Let's say the piston moving up the cylinder for one revolution produce 1 unit of resistance. For each RPM of the engine, you will get 8 units of resistance (2 strokes per cylinder per revolution if I recall correctly).
    2300 rpm = 18,400 "units"
    3300 rpm = 26,400 "units"
    26,400 > 18,400 = more friction + more wear

    But that's not it! The units most likely aren't same force because if the higher piston speed at 3300 rpm versus 2300 rpm. Engines of course are not perfectly balanced - and the forces on all sides of the cylinder will increase with a higher speed.

    So, the net energy emitted by the engine must equal all the drag forces. So that is,

    Net engine output = total mech engine output - aerodynamic drag - mechanical losses.

    As you have more mechanical losses in the engine at a higher rpm, you will technically need to burn more fuel to get same net engine output. That being said, its possible the combustion might occur better at a higher rpm and result in better fuel economy - but you will still have 43.4% more wear on the engine for the specific example. Again, the wear is at fractional, tiny, tiny levels.

    That being said, I would let the car to operating temperature and do as many redline pulls as you can [legally]. I believe in Honda's ability to make engines - the R is for fun. For cruising I would just use the highest gear possible.

    *
    I have no idea of the R's transmission design for each gear and did not mention it . But generally, higher rpm = more drag = more loss. Vehicles are more efficient on highway because you don't accelerate/decelerate often.
     
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  11. TheCanadian

    TheCanadian Senior Member

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    Not quite.

    The throttling of your engine is controlled by the throttle plate. The overall power requirement at steady state will not change regardless of your gear. The ECU will open the throttle at different % to vary amounts of air mass flow into the engine depending on power requirements .The air mass is balanced with the fuel injection to get combustion. When "punch" the gas, the throttle opens and lets in more air, which burns more fuel, which increases the rpm.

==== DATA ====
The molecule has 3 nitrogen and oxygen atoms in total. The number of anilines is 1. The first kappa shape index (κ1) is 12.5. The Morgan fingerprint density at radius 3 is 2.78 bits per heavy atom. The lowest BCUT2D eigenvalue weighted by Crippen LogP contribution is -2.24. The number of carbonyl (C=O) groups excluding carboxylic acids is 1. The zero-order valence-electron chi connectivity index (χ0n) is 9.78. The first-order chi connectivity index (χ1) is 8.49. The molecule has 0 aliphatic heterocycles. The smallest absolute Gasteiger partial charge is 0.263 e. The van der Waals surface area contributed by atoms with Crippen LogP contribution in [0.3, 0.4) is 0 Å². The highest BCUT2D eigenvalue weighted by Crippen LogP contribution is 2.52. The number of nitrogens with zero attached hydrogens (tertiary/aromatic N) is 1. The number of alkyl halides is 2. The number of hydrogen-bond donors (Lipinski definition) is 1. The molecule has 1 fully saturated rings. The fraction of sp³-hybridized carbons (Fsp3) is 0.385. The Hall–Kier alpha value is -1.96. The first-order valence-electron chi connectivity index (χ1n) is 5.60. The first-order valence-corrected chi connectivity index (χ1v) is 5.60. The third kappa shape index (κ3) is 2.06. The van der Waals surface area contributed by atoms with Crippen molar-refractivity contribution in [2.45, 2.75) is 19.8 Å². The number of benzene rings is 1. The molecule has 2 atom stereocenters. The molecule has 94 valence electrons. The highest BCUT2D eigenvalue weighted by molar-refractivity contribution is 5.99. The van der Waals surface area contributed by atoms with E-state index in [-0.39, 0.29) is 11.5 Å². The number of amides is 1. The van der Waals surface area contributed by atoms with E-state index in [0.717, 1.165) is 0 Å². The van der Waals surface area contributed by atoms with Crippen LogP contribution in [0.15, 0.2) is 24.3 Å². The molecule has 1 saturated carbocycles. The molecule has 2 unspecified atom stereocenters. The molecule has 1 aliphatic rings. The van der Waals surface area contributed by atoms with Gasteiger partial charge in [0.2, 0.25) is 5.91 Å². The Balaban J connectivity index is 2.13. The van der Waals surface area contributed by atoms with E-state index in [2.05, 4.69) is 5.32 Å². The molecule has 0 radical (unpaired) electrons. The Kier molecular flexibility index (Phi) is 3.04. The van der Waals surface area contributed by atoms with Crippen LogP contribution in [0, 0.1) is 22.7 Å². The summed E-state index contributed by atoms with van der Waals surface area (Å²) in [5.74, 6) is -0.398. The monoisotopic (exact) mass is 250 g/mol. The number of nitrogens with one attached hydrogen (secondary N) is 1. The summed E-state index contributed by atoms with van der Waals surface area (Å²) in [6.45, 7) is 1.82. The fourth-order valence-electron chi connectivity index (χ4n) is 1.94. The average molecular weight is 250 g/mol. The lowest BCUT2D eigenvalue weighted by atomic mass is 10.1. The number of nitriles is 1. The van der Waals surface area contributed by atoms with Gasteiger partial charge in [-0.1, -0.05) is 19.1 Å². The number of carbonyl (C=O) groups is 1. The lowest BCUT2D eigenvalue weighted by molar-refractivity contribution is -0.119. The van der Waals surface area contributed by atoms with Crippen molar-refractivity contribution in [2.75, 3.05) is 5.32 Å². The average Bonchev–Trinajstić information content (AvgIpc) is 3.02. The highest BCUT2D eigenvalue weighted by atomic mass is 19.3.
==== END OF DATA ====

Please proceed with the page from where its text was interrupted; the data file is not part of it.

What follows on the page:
To go the same speed in different gears the amount of air the engine consumes should be relatively similar. You can't consume more air and burn more fuel and stay at the same speed - you would have more mechanical power than you need for that speed- and you'd start accelerating.

    Of course, it's not exactly the same but relative.
     
  12. tinyman392

    tinyman392 Senior Member

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    Net engine output = total mech engine output - aerodynamic drag - mechanical losses

    To maintain speed at a constant speed would mean that you want the same net engine output and the aerodynamic drag is constant.

    I'd argue that a higher mechanical loss (friction within the motor) would require a higher mechanical engine output for the same net engine output to be achieved. The higher mechanical engine output would be what's using the gas if I'm not mistaken so I can see it being marginally higher at higher RPM. But it is a motor and the friction created and heat generated might have a "sweet spot" somewhere in the middle, I don't know. But with this sort of outlook, I'd probably argue that for something to be more fuel efficient you'd also need to do less damage to the motor (since it's most likely the friction that damages the motor).

    What I will argue is that throttle control can be very jumpy when in higher RPMs vs lower, so keeping that perfect net engine output could be difficult to do.
     
  13. TheCanadian

    TheCanadian Senior Member

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    I meant for both my replies to go hand in hand. With a higher rpm you will need to burn more fuel to overcome frictional - but the power made is the same (final pushing force after losses)
     
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  14. BABY NSX

    BABY NSX Senior Member

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    #14 BABY NSX, Feb 7, 2020
    Last edited: Feb 7, 2020
    Hi guys, here’s a video from Engineering Explained that might be useful. I just looked at it briefly. About midway in the video where you see 4 different rev ranges all going at the same speed if i remember correctly it looks like a slightly higher RPM is more efficient as some of you have mentioned.

     
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  15. willskiGT

    willskiGT Senior Member

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    Lower RPM = lower fuel consumption. Why do you think manufacturers are coming out with 8, 9, 10 speed gearboxes that shift up at like 2,000 RPM or less?

    Fuel economy and emissions are lower at lower RPMs.